Yes we agree, this could use improvement! I just added previous votes so that this can move up in the rankings!Roman commented
There are several problems with the current glissando implementation, especially when considering the instruments which use them most often (plucked and bowed strings, trombones, keyboards, harp, etc.).
First, we should be able to have glissandi change direction mid-slide (even if it doesn't affect playback). As an example, see this image: http://forum.makemusic.com/attach.aspx/10905/harp%20gliss.jpg
This shouldn't be too difficult to implement; it could mimic programming for the way we are already able to freely shape slurs.
Now, to shift focus to actual playback of the glissando. This section is not quite as high of a priority as the first, but there is a bit more to put into it, and it would boost the efficiency of Noteflight's playback tremendously.
With fretted string instruments, glissandi, as they are, manage okay. For the others previously listed, however (and I mean no offense in saying so), the way they function for playback borders on atrocious.
The easiest to program (to match the nature of the instrument) would probably be keyboard instruments and the harp (I would guess, anyway; I will admit to not knowing much about programming). You could use the same method as the current one, but instead of sliding through each note of the chromatic scale, just slide through each note in a different scale. For keyboard instruments, you could slide through all the "natural" notes, those which would be white keys on a piano, and have an alternative glissando for just the black keys.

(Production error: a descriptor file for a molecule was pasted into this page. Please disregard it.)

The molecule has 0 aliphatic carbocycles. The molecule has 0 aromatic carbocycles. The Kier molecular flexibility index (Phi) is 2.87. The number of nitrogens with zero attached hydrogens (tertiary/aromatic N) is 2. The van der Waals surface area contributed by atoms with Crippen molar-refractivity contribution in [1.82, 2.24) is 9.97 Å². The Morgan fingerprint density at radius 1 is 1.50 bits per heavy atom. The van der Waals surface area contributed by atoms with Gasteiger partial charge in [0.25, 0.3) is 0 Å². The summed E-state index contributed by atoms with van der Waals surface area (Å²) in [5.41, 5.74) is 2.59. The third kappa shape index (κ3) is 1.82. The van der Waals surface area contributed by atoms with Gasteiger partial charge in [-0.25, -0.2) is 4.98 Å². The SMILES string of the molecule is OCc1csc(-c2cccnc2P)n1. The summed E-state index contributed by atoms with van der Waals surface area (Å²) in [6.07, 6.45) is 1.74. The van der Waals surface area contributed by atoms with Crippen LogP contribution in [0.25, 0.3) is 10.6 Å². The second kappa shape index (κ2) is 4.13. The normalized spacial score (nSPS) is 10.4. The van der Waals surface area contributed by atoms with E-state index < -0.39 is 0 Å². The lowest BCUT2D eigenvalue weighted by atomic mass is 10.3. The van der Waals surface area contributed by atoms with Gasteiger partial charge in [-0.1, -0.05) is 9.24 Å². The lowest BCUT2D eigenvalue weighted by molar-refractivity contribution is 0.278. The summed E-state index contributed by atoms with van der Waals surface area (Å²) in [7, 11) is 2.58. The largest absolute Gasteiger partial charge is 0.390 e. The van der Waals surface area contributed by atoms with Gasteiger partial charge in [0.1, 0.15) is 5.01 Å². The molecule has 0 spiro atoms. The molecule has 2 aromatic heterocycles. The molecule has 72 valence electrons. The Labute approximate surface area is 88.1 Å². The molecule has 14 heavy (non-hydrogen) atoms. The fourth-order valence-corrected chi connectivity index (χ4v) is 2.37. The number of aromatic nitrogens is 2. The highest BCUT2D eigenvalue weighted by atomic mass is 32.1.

For the harp, you could do the same as the white key approach (slide through seven natural notes, seven flat notes, or seven sharp notes); however, since the glissando is a very distinct and recognizable sound on the harp, the fact that you have included this instrument at all suggests that its features should receive a little more attention (in this case, the glissando) than they currently do. Since a standard pedal harp can have exactly seven distinct pitches at any given time, its glissandi should be dealt with accordingly.
I would suggest allowing the scale for glissandi to be customized at any given point in a score. First you could give the user the option of how many notes the glissando would go through (5-12 would be most realistic of glissandi, but 2-12 would technically still allow for the same effects). Then you could have the option to customize every interval within whatever scale is used. Let's say I want a glissando on harp to run through the notes of Bb harmonic minor. In the first option, I would set the scale (to be read by the glissando) at seven pitches. Then, I could choose the specifics of those seven notes (Bb, C, Db, Eb, F, Gb, A) to repeat at each octave. That glissando would be set, and it would be able to run through those notes (that scale) in the same manner that it (already) runs through a chromatic scale.
As for the trombone, I don't have as much of a direct idea, though I would imagine it would be something similar to the pitch bending sound effects Noteflight already features.
I'm sorry this is so long, but I wanted to be as specific and detailed as I could. Anyway, thank you for taking the time to read so many of our requests, and as always, I'm very thankful for all that you've already done for your customers. I'm looking forward to what the future has in store for Noteflight!
11 votesRoman shared this idea ·
We do have timbales, and several other instruments that may not be so obvious. Please see this article for a complete explanation of our percussion setup. http://notes.noteflight.com/playing-techniques-and-how-to-notate-them/